Case Study: An Introduction to “Strategy”

Welcome back to our Case Study; grab some coffee and pull up a chair!

When we last met, my plan was to get right into the nitty-gritty of strategy, planning and action steps today, but then a funny thing happened yesterday, and it gave me pause…

I was speaking with a pastor from an entirely different church about direction and transformation. He is sending people from his congregation to a training session, or more precisely, to a series of training sessions.  This is a two-year series, and the sessions are excellent, but when the question was asked by another about what that church will be doing with the training they gained, the pastor responded by saying that they would follow the direction the Holy Spirit provides when the time comes.  At first, this seems a very reasonable thing to say.  Of course you follow the direction the Holy Spirit leads, who can argue with that?

The problem is that the Holy Spirit has provided these wonderful folks without any particular direction for a very long time, and as a result, they have been going nowhere, adrift and lukewarm for a long time… with predictable results.  All agree that transformation is sorely needed, in fact “transformation” is their word, not mine, so they wait for direction…

Why do we set our Bibles aside and wait for special revelation from the Holy Spirit?  We already have His revelation (general revelation) in His Word!  I’ve previously posted on this subject in these Case Studies. I’ve also posted previously here on leadership. When you put the two of these together, it becomes very clear that Biblical leaders do something more than wait for the Spirit to tell them what to do; they actually get started!  The guidance we need is already in Scripture! As we go, the Spirit will lead us along, but if we sit around and wait for the Spirit to say, “OK, boys and girls, you can do something now,”  we are kidding ourselves, because Jesus has already given us the go-ahead command: “Therefore go…”

Strategy, another word that people often object to, is nothing more than reflecting on what the Scriptures teach, looking at the situation as it exists now, and planning some steps to get where we should be already, based upon what we glean from Scripture.  We do this prayerfully and carefully, understanding that our plans aren’t perfect, and that as we move forward, the Spirit will guide us to make corrections as necessary, and also with the understanding that we need to be listening for this leading.

Getting started comes first, leading comes second, because in the initial phase, we aren’t waiting for Him, He’s waiting for us to obey the command to go!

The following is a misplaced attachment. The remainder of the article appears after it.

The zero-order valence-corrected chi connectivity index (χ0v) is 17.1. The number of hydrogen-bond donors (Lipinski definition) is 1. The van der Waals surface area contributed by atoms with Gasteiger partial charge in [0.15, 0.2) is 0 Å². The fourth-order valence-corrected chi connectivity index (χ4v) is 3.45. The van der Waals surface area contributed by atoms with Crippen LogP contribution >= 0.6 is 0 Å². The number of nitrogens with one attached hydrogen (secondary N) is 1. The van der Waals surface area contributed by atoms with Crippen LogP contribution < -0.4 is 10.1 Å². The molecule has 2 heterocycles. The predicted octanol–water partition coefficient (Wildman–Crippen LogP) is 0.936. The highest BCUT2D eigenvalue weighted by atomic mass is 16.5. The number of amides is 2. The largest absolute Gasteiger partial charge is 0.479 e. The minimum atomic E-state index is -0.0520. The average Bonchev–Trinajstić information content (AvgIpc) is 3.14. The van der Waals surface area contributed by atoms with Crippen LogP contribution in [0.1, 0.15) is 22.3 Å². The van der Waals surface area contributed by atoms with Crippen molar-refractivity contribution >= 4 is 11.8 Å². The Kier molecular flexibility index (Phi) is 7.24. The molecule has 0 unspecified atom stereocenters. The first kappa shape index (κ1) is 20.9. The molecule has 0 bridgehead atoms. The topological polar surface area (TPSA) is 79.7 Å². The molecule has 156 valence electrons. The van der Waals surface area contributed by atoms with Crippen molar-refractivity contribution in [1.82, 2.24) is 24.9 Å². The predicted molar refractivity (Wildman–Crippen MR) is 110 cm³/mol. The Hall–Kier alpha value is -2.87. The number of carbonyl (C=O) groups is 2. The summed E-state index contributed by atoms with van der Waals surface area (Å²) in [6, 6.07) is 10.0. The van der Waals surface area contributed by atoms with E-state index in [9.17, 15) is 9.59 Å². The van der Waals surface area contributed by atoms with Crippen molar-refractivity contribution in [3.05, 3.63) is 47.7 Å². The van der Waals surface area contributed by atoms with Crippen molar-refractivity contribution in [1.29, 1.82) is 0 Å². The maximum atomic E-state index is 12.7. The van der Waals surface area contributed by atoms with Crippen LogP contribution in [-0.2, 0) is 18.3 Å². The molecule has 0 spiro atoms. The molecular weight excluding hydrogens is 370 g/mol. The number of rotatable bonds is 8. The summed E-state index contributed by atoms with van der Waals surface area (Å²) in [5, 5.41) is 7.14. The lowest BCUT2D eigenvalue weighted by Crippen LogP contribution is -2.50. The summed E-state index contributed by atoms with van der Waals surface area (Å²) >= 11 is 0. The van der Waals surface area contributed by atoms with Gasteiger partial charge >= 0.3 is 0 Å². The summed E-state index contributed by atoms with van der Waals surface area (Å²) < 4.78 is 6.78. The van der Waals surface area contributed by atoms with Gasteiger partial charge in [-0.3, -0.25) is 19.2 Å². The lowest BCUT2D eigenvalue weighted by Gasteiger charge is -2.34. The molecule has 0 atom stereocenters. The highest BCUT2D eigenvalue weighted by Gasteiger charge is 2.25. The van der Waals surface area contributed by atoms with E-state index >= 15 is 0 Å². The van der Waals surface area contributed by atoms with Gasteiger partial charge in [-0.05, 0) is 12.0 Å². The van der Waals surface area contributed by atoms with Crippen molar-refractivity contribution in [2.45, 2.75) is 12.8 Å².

What is going to happen with the church that is sending its people to training classes?  Nothing whatsoever, until one of them says, “Hey, maybe we should start thinking about getting around to doing something.”  Did Jesus have a plan? Yes! only we call it “The Plan.”  Did the Apostles plan their journeys to spread the Gospel?  Well, the particulars may not all be recited in Scripture, but when Paul set out on his journeys, it would appear that he knew the direction he was heading in, wouldn’t you agree? It would also seem that he knew what he would say and do when he got there, right?  Sorry, waiting around for special revelation is nothing more than an excuse!

Now, with that all said and done, tomorrow we’ll get into the Case Study specifics.  See you there!

About Don Merritt

A long time teacher and writer, Don hopes to share his varied life's experiences in a different way with a Christian perspective.
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4 Responses to Case Study: An Introduction to “Strategy”

  1. Little Monk says:

    One of the great “church traps” I know, is the belief that “God calls forth minisTRIES”, rather than understanding that “God calls forth minisTERS”.

    The most dynamic churches I’ve seen, and pastors I’ve served under, understood this.

    In LOTS of churches, people come forward from time to time to say… “Pastor, God’s laid it on my heart that this church should have a ‘such-and-such’ ministry.” And in some churches, the Pastor says something like, “Wow. That’s a really great idea!” or “Yes, you should mention that at the next Church Council Meeting.” or “Yes, we should look into that when God makes the way for it.” or… (even worse)… “No, no we don’t.” In churches like this, there is often no forward movement.

    In SOME churches, where I’ve been blessed to work, from time to time… that same statement made to the Pastor meets an entirely different reception. The Pastor whips out a pen and pad, looks up, and says, “What did the Lord lay on your heart that you would need from us, as a church, for you to handle this ministry?” That Pastor knows that when the Lord lays such a burden on a praying disciple, He may have (or soon will) also disclose a vision for how to provide the ministry, and have selected the right disciple for the task.

    That second Pastor, isn’t the micromanagement, over-extending, “provider of all grace, ministry, and service” for their church. That Pastor sees the role as “coordinator of ministries”, “encourager”, “mentor”, and over all “cat herder”, responsible for keeping order amidst the excitement of the Holy Spirit reaching people in many ways.

    Of course, there’s no such thing as a “routine day at work”, on that second church staff. But it’s a lot more fun than the first.

    Grace — LM

  2. They way I heard this put once was that ‘it is always easier to steer a moving vehicle’. Love what you say here 🙂

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